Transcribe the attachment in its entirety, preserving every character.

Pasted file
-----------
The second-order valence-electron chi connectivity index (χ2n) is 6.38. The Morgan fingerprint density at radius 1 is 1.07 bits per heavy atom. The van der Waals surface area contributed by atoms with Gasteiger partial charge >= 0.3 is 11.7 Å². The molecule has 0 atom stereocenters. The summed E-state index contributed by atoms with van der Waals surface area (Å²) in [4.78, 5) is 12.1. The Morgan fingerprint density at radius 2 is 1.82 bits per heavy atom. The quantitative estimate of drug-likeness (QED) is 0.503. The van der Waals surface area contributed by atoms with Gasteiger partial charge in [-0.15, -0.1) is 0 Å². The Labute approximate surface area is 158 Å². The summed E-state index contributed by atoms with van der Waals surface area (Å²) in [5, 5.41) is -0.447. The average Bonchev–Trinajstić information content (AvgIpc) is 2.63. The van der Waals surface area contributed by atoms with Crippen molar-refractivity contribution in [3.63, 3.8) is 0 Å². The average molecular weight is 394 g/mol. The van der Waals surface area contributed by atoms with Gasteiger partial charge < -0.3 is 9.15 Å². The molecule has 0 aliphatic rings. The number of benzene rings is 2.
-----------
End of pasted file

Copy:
The second-order valence-electron chi connectivity index (χ2n) is 6.38. The Morgan fingerprint density at radius 1 is 1.07 bits per heavy atom. The van der Waals surface area contributed by atoms with Gasteiger partial charge >= 0.3 is 11.7 Å². The molecule has 0 atom stereocenters. The summed E-state index contributed by atoms with van der Waals surface area (Å²) in [4.78, 5) is 12.1. The Morgan fingerprint density at radius 2 is 1.82 bits per heavy atom. The quantitative estimate of drug-likeness (QED) is 0.503. The van der Waals surface area contributed by atoms with Gasteiger partial charge in [-0.15, -0.1) is 0 Å². The Labute approximate surface area is 158 Å². The summed E-state index contributed by atoms with van der Waals surface area (Å²) in [5, 5.41) is -0.447. The average Bonchev–Trinajstić information content (AvgIpc) is 2.63. The van der Waals surface area contributed by atoms with Crippen molar-refractivity contribution in [3.63, 3.8) is 0 Å². The average molecular weight is 394 g/mol. The van der Waals surface area contributed by atoms with Gasteiger partial charge < -0.3 is 9.15 Å². The molecule has 0 aliphatic rings. The number of benzene rings is 2.